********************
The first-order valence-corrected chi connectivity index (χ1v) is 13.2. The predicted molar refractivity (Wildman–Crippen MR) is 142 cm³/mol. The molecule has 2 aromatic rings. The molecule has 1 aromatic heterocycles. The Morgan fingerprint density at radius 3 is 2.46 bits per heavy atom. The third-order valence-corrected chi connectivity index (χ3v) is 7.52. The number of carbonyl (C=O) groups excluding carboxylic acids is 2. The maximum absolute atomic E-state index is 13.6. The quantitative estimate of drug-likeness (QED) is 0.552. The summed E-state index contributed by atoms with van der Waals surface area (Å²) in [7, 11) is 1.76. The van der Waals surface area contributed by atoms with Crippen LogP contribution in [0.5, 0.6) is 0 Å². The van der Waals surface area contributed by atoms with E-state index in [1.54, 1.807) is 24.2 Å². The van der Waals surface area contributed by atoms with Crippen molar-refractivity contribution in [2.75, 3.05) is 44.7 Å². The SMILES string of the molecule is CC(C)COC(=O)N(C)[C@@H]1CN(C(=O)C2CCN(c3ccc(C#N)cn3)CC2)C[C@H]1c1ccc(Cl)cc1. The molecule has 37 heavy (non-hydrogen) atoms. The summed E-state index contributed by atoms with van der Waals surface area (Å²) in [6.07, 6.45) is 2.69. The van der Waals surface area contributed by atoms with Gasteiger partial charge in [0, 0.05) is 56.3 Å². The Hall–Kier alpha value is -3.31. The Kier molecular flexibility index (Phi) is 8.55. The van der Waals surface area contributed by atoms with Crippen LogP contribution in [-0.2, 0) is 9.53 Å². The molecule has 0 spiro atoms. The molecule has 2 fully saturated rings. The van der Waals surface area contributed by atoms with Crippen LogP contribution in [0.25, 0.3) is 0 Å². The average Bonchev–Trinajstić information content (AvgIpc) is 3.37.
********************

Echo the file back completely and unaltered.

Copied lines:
The first-order valence-corrected chi connectivity index (χ1v) is 13.2. The predicted molar refractivity (Wildman–Crippen MR) is 142 cm³/mol. The molecule has 2 aromatic rings. The molecule has 1 aromatic heterocycles. The Morgan fingerprint density at radius 3 is 2.46 bits per heavy atom. The third-order valence-corrected chi connectivity index (χ3v) is 7.52. The number of carbonyl (C=O) groups excluding carboxylic acids is 2. The maximum absolute atomic E-state index is 13.6. The quantitative estimate of drug-likeness (QED) is 0.552. The summed E-state index contributed by atoms with van der Waals surface area (Å²) in [7, 11) is 1.76. The van der Waals surface area contributed by atoms with Crippen LogP contribution in [0.5, 0.6) is 0 Å². The van der Waals surface area contributed by atoms with E-state index in [1.54, 1.807) is 24.2 Å². The van der Waals surface area contributed by atoms with Crippen molar-refractivity contribution in [2.75, 3.05) is 44.7 Å². The SMILES string of the molecule is CC(C)COC(=O)N(C)[C@@H]1CN(C(=O)C2CCN(c3ccc(C#N)cn3)CC2)C[C@H]1c1ccc(Cl)cc1. The molecule has 37 heavy (non-hydrogen) atoms. The summed E-state index contributed by atoms with van der Waals surface area (Å²) in [6.07, 6.45) is 2.69. The van der Waals surface area contributed by atoms with Gasteiger partial charge in [0, 0.05) is 56.3 Å². The Hall–Kier alpha value is -3.31. The Kier molecular flexibility index (Phi) is 8.55. The van der Waals surface area contributed by atoms with Crippen LogP contribution in [-0.2, 0) is 9.53 Å². The molecule has 0 spiro atoms. The molecule has 2 fully saturated rings. The van der Waals surface area contributed by atoms with Crippen LogP contribution in [0.25, 0.3) is 0 Å². The average Bonchev–Trinajstić information content (AvgIpc) is 3.37.